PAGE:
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Let America Be America Again is a powerful poem by African-American poet/playwright, Langston Hughes (1902-1967). The strength of the message and language are well-suited to presentation by narrator and orchestra.
This is a dramatic and varied text, ranging from peaceful (dreamlike) passages to angry explosions. The author begins by speaking of the dream of America, a land where pioneers sought their freedom. [Hughes then acknowledges that, as a black American, "America never was America to me."] There is the hope for liberty and equality. Yet for black Americans, and the downtrodden of all races, the American experience has all too often been one of persecution.
Speaking now in the first person, the author identifies with all struggling Americans. "I am the farmer... the worker...the Negro...I am the people." "Yet I'm the one who dreamt the basic dream...to build a homeland of the free." Despite their labors, these Americans have nothing except "the dream that's almost dead today."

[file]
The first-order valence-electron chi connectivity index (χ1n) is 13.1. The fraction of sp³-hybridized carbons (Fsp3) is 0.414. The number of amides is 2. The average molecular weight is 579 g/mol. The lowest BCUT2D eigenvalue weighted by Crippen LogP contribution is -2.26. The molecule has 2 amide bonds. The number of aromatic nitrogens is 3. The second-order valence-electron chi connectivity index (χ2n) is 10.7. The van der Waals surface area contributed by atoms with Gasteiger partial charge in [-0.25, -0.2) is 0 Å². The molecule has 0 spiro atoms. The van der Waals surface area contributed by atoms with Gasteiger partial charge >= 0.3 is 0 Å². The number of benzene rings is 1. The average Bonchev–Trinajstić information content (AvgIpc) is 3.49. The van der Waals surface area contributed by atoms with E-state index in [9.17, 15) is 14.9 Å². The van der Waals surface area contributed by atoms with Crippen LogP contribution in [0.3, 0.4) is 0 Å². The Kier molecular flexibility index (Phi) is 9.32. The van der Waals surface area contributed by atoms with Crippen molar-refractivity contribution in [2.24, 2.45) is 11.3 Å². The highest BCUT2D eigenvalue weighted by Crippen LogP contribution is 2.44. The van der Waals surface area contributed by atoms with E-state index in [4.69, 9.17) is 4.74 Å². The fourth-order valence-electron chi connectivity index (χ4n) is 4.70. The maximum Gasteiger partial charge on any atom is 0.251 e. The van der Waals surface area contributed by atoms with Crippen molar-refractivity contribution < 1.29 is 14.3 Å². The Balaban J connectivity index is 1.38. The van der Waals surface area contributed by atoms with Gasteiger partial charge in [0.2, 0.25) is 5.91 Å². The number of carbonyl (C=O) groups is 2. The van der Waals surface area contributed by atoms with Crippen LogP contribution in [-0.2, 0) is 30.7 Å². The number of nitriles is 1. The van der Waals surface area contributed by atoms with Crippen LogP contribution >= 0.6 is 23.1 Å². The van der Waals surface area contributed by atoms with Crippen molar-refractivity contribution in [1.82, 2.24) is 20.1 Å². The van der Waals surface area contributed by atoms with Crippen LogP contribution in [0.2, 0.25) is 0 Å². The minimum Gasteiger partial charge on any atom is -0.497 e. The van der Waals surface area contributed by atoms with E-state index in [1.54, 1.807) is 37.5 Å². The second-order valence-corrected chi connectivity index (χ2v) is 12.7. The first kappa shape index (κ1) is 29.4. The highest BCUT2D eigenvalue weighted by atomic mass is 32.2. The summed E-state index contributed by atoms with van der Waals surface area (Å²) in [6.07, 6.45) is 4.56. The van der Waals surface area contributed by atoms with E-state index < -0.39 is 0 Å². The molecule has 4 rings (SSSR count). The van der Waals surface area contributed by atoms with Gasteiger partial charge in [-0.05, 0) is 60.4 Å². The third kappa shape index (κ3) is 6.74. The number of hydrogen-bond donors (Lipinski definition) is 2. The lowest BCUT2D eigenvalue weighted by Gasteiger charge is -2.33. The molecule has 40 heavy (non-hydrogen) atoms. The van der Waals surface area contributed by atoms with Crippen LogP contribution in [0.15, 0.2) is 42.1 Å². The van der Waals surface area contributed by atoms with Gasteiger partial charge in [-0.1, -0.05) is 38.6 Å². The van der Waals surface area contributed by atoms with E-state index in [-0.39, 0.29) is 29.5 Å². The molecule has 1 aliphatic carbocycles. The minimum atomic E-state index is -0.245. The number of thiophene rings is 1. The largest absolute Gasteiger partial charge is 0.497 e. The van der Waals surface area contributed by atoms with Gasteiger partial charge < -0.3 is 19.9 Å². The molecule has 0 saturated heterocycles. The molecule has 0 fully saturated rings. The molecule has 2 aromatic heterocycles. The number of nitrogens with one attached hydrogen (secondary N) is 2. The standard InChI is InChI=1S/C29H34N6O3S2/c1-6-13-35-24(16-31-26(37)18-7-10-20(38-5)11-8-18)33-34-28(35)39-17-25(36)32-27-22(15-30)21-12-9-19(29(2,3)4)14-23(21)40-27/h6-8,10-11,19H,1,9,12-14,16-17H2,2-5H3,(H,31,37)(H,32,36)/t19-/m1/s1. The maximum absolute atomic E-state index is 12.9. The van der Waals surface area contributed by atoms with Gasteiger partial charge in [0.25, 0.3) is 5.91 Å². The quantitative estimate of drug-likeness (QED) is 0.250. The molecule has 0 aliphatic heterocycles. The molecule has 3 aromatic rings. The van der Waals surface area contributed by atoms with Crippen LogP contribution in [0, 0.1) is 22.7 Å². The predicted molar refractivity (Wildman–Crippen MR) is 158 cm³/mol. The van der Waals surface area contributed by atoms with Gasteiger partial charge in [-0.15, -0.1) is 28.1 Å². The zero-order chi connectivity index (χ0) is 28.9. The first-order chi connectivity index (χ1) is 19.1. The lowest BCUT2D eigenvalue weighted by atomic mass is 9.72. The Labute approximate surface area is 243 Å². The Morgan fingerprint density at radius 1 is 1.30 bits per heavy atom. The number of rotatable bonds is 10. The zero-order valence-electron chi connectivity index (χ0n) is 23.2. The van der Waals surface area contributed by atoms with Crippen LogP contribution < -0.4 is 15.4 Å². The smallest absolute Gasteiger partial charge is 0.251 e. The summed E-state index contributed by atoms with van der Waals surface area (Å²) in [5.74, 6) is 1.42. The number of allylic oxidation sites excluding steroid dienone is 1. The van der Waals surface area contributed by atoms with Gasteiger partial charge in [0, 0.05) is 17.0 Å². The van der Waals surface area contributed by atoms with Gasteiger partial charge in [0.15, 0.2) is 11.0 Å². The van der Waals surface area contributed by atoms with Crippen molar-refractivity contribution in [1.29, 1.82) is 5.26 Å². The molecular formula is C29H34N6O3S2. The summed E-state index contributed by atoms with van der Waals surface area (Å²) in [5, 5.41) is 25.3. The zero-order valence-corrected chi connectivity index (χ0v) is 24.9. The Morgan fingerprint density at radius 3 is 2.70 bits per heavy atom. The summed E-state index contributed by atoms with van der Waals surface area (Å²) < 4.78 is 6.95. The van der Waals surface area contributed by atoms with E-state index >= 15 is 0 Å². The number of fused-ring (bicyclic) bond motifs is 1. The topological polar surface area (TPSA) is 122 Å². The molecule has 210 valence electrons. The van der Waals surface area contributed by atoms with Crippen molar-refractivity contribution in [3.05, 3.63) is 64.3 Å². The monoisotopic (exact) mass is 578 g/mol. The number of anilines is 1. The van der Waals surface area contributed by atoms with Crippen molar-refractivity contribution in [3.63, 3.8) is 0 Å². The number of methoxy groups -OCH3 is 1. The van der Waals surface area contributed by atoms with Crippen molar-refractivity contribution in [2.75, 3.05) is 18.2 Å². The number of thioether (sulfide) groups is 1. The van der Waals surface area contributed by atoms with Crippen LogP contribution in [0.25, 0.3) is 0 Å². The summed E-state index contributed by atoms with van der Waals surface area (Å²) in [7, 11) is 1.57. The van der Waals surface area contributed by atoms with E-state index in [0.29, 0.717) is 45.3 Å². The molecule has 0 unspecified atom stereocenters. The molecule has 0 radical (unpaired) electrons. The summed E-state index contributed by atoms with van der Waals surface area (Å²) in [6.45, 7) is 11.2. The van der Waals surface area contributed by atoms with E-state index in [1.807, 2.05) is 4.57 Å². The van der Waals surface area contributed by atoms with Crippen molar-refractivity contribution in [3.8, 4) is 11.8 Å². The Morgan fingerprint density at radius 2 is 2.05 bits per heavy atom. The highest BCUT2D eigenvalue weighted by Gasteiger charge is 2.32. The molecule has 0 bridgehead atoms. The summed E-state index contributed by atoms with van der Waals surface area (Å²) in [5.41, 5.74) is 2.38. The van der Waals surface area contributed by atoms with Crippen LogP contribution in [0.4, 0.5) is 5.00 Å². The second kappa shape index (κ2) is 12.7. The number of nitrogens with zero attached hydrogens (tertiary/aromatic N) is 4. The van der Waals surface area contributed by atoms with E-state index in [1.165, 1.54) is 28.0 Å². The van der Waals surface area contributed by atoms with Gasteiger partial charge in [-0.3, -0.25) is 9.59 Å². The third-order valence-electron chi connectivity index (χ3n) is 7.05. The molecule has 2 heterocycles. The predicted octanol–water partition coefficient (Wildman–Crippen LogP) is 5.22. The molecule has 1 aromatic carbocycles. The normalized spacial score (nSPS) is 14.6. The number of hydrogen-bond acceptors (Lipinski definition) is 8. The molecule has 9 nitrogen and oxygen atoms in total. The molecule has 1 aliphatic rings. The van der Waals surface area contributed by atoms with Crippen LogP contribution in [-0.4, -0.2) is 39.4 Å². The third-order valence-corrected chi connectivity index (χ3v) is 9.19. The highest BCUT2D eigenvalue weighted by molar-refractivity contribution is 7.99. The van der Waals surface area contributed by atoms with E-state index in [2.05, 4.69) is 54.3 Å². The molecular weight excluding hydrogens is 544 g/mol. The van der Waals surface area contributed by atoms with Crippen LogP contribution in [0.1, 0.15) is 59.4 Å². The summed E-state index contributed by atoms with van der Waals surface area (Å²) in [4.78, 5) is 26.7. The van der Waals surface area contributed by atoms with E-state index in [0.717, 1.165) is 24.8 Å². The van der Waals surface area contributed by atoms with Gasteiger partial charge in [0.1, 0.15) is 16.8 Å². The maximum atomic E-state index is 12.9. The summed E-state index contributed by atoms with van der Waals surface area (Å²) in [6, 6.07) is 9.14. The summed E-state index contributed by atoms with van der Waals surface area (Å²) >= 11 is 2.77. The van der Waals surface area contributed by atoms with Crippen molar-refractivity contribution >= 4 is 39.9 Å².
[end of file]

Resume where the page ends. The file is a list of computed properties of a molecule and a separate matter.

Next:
With the strength of enduring hope, the author exhorts "We, the people, must reclaim the land...and make America again!"
The musical expression, which has thus far essentially provided a background and commentary to the reading, now comes forth with a closing hymn titled "Let America Be America Again!" The theme, which enters after a 12-measure introduction, is stated in low octaves, with a rhythm aligned with the words "Let America be America." The theme returns several times, including in the closing section, where the ascending pitches are held through. This gathering of many notes expresses a "land for all!"
Notes by the composer